Stands for "Red Green Blue Alpha."

RGBA is a color model based on the RGB model. It mixes red, green, and blue light to create any color in the spectrum, then adds a fourth value, alpha, for transparency. It is a standard color model often used for image editing and web graphics that require gradual levels of transparency.

The RGBA color model, like RGB, is additive. When the three color channels are at their maximum values, they produce white light; at their minimum values, they create black. The alpha channel adds a separate value for transparency, ranging from 0% (completely transparent) to 100% (completely opaque). A transparency value in between results in a pixel that lets some background color show through. For example, an image with a drop shadow uses a gradient of increasingly-transparent pixels to create a shadow that darkens the background behind it.

An RGBA image over a checkerboard background, alpha at 100% on the left and 0% on the right
An RGBA image over a checkerboard background, alpha at 100% on the left and 0% on the right

The most common color depth for RGBA images is 32 bits per pixel: 8 bits each for red, green, blue, and alpha. Each 8-bit color channel can contain a value between 0 and 255; this produces an image with the same number of colors as a 24-bit True Color RGB image (256 x 256 x 256 = 16,777,216 possible colors) with an additional 256 levels of transparency possible for each pixel. However, while image editors display each RGB value as a range between 0 and 255, transparency values are instead shown as a range between 0 and 100%.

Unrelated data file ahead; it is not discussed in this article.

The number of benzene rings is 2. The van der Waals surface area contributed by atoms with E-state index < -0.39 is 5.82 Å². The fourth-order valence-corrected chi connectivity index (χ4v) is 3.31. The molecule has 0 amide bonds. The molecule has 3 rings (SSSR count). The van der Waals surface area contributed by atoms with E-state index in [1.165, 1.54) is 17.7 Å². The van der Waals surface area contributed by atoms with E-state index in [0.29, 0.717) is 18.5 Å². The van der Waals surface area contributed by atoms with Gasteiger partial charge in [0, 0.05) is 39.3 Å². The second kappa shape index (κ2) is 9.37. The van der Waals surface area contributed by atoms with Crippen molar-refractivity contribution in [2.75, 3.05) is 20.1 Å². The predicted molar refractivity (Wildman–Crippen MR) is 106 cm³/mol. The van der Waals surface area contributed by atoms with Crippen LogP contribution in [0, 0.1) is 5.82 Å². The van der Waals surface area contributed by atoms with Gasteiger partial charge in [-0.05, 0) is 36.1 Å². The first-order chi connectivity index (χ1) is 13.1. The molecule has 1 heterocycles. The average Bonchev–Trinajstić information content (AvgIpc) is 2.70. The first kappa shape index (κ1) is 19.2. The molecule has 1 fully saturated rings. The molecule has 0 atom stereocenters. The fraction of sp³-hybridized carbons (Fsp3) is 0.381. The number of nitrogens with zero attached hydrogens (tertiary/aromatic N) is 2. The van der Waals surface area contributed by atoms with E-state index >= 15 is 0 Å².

RGBA Example

CSS uses RGBA values as one possible method of setting the color of text and graphics. Red, green, and blue values are input as numbers between 0 and 255, and alpha values as a number between 0.0 and 1.0. For example, the following value produces fully opaque blue text:

rgba(0, 0, 255, 1.0)

This next example instead produces partially transparent blue text:

rgba(0, 0, 255, 0.5)

NOTE: The .PNG and .TIFF file formats support 32-bit RGBA images, as do professional image editor formats like .PSD. While the .GIF file format supports transparency, it does not include an alpha channel but instead defines a single color in its lookup table as transparent.

Updated April 12, 2023 by Brian P.

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Which of these devices would not have its own color profile?

Digital camera
SD card reader
LCD monitor
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